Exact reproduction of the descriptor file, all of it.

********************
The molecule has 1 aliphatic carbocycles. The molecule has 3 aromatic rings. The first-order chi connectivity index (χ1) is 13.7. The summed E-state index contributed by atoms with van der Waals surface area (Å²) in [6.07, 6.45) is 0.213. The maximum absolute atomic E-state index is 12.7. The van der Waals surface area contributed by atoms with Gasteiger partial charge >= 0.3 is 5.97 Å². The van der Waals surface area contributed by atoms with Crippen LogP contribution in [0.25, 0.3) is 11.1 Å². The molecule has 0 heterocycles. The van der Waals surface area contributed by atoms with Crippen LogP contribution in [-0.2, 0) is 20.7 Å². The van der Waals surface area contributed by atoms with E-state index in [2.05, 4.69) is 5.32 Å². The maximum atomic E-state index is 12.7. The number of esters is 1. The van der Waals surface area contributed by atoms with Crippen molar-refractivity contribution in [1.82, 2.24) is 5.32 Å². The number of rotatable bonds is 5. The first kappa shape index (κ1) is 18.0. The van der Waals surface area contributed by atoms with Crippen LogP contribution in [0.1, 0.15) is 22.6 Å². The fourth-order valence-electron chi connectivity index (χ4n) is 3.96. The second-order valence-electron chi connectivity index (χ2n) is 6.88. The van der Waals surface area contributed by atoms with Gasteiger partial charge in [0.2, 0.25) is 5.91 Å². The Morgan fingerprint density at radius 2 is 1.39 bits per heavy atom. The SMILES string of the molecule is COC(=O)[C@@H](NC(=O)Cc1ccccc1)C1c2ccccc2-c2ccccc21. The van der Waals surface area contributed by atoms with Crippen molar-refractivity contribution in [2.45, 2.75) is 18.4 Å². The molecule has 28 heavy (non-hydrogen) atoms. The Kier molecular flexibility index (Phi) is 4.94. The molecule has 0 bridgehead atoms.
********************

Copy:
The molecule has 1 aliphatic carbocycles. The molecule has 3 aromatic rings. The first-order chi connectivity index (χ1) is 13.7. The summed E-state index contributed by atoms with van der Waals surface area (Å²) in [6.07, 6.45) is 0.213. The maximum absolute atomic E-state index is 12.7. The van der Waals surface area contributed by atoms with Gasteiger partial charge >= 0.3 is 5.97 Å². The van der Waals surface area contributed by atoms with Crippen LogP contribution in [0.25, 0.3) is 11.1 Å². The molecule has 0 heterocycles. The van der Waals surface area contributed by atoms with Crippen LogP contribution in [-0.2, 0) is 20.7 Å². The van der Waals surface area contributed by atoms with E-state index in [2.05, 4.69) is 5.32 Å². The maximum atomic E-state index is 12.7. The number of esters is 1. The van der Waals surface area contributed by atoms with Crippen molar-refractivity contribution in [1.82, 2.24) is 5.32 Å². The number of rotatable bonds is 5. The first kappa shape index (κ1) is 18.0. The van der Waals surface area contributed by atoms with Crippen LogP contribution in [0.1, 0.15) is 22.6 Å². The fourth-order valence-electron chi connectivity index (χ4n) is 3.96. The second-order valence-electron chi connectivity index (χ2n) is 6.88. The van der Waals surface area contributed by atoms with Gasteiger partial charge in [0.2, 0.25) is 5.91 Å². The Morgan fingerprint density at radius 2 is 1.39 bits per heavy atom. The SMILES string of the molecule is COC(=O)[C@@H](NC(=O)Cc1ccccc1)C1c2ccccc2-c2ccccc21. The van der Waals surface area contributed by atoms with Crippen molar-refractivity contribution in [2.45, 2.75) is 18.4 Å². The molecule has 28 heavy (non-hydrogen) atoms. The Kier molecular flexibility index (Phi) is 4.94. The molecule has 0 bridgehead atoms.